Letting Go

 

 

Last week I was in Barcelona with my daughter, my sister and her daughter. Oh, my gosh, we had so much fun. But on our second night, however,  a gypsy stole my cellphone in a fashion so clever that I am still in awe. There’s a spiritual aspect to the story, but first, let me tell what happened.

It was late at night. We had gone, all four of us, to market to buy food to cook for dinner in our rented quarters. We were jet lagged and tired, having walked five or six miles  that day. Outside the market a Rom or gypsy man approached, begging. He was ragged, dirty, and a little aggressive, and, startled, we hurried on. We walked two blocks back to the hotel, where we had rented the apartment, rang ourselves inside and climbed a flight of marble steps. My daughter was putting the key in the lock to our rooms when suddenly we found the man behind us —frightening, standing too close. No one had heard him climbing the stairs behind us. At the same time a second man ran up the stairs, bumped me so hard that I fell against the wall, and raced up the stairwell as if pursued. The Rom, meanwhile, with pleading, haggard looks was begging, pressing in up too close, assertive, aggressive. Shaken, we shut the door. It was only then that I realized my cellphone was gone.

For the next two days I scolded myself for my stupidity. Stupid! Stupid! But the more I thought about it and the more we talked, the clearer it became that nothing could have prevented the theft. How clever they were! The man running up had slipped it out of my bag when he pushed me, the other man diverting our attention. No one was hurt. The cellphone was blocked, my information safe. We were lucky he had not snatched the purse itself (passport, money, credit cards, cellphone) and dashed down the stairs to the street. We would never have been able to catch him. Moreover, he’d asked for money. We refused to give him any. Was the theft deserved for our frugality?

For two days I was consumed with anger and sense of violation, before remembering the story of St. Athanasiasius, the third century desert father, whose holy book was stolen from his cell. The thief took the valuable object to a dealer, who immediately approached the saint. “Isn’t this your book?” he asked. The answer came, “No, I gave it to a man who needed it more than I.”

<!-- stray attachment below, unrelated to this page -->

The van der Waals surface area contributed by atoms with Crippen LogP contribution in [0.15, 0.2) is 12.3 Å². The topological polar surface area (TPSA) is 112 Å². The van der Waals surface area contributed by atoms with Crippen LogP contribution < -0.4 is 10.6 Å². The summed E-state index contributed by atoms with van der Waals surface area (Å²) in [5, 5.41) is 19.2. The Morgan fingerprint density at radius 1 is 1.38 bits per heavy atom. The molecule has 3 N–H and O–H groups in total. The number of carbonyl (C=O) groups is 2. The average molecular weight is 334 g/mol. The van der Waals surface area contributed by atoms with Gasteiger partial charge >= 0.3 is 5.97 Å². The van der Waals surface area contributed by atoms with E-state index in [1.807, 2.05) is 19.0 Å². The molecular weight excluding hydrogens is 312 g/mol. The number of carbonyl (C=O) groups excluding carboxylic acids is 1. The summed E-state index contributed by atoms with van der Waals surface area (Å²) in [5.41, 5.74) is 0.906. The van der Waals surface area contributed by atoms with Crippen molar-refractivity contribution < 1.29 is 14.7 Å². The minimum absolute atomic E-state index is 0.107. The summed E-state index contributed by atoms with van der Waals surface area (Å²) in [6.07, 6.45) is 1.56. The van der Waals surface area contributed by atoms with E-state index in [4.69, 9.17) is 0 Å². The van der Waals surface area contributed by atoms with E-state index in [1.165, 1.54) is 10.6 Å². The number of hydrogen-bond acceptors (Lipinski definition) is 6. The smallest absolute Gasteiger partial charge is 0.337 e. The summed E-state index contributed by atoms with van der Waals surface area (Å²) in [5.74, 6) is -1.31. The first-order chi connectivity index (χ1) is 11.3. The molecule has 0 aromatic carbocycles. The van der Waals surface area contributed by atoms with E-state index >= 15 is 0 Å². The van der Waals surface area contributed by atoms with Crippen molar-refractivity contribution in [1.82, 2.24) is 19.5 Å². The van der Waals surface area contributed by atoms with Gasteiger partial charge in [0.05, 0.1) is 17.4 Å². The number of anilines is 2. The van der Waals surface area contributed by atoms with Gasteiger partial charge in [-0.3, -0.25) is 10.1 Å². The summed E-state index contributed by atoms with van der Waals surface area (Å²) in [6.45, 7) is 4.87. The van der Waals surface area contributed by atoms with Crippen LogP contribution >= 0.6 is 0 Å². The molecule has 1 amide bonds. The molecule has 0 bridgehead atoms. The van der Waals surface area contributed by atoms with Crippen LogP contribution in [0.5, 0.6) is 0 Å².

I think in the story the thief became a holy hermit, but that’s not important. As a spiritual discipline I had a choice. I could ruin my vacation with anger and self-reproach, or I could forgive myself, bless the thief, freely offer him the phone (since he had it anyway) and be free. I chose the latter, and then discovered another grace  arising from the theft.

Without my phone, I could not check email, FB or daily political indignation, and neither could I take photographs. All around me people stared in slavery to their cellphones while eating, walking, talking. I, instead, had mine removed and with that loss received the gift of being utterly present, free to look, listen, feel, be.

I think of how often I abuse myself with scornful reproaches. I am in a position to buy a new phone, while he, perhaps, needed it to eat. What do I know? The work of angels is always to love, to give, to give away, give more. Turn everything to God, we’re told. Forgive. I can only add it’s the only way to happiness.

 

 

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5 thoughts on “Letting Go

  1. Sophy, I am so glad you were not hurt! And that you used this distressing incident as a lesson. I recently picked up a book about St. Bakhita. She was born in Sudan in the 19th century. As a child, she was kidnapped by Arab slave traders, kept in chains, horribly beaten and tortured. Sold to an Italian master, she ended up in Italy, where slavery was illegal and she was freed. She was baptized as Catholic. and became a nun. When asked about her feelings toward those who kidnapped her, she not only forgave them, she thanked them for all they did to open a path for her to her new life in Italy. Bakhita became known as the Black Rose and in 2000, was made a saint.

  2. What a truly scary experience! “Turning it over to God” obviously totally reframed your response/reaction which brings its own healing. What a great way to think and express this understanding. Thank you SO much for sharing this with all of us. I am glad that you and your family are SAFE!

  3. Thank you for sharing you trauma turned to a blessing. You all were caught in a very dangerous situation that could have turned into deadly tragedy. As you say, the loss of your cell phone was small compared with having your whole bag and contents stolen. Thank God you were saved and were able to enjoy the rest of your vacation.

  4. AIRPLANE ANGEL SOPHY. I AM SO GLAD THAT INDEED YOU ARE ALRIGHT AND THEY ONLY GOT YOUR CELL PHONE. I SO SORRY FOR SUCH A ORDEAL. THANK GOD AND YOUR ANGELS THAT YOU DID NOT BREAK A HIP OR WORST.. CELLPHONES AND OBJECTS CAN BE REPLACED. BUT YOU ARE
    A SPECIAL SOUL HERE ON OUR EARTH AND OUR UNIVERSE. WITH LOVE , SALLY STOREY. TAKE CARE AND BE FREE TO LOVE, LAUGH, AND LOVE MY AIRPLANE ANGEL SOPHY 😇😇😇😇

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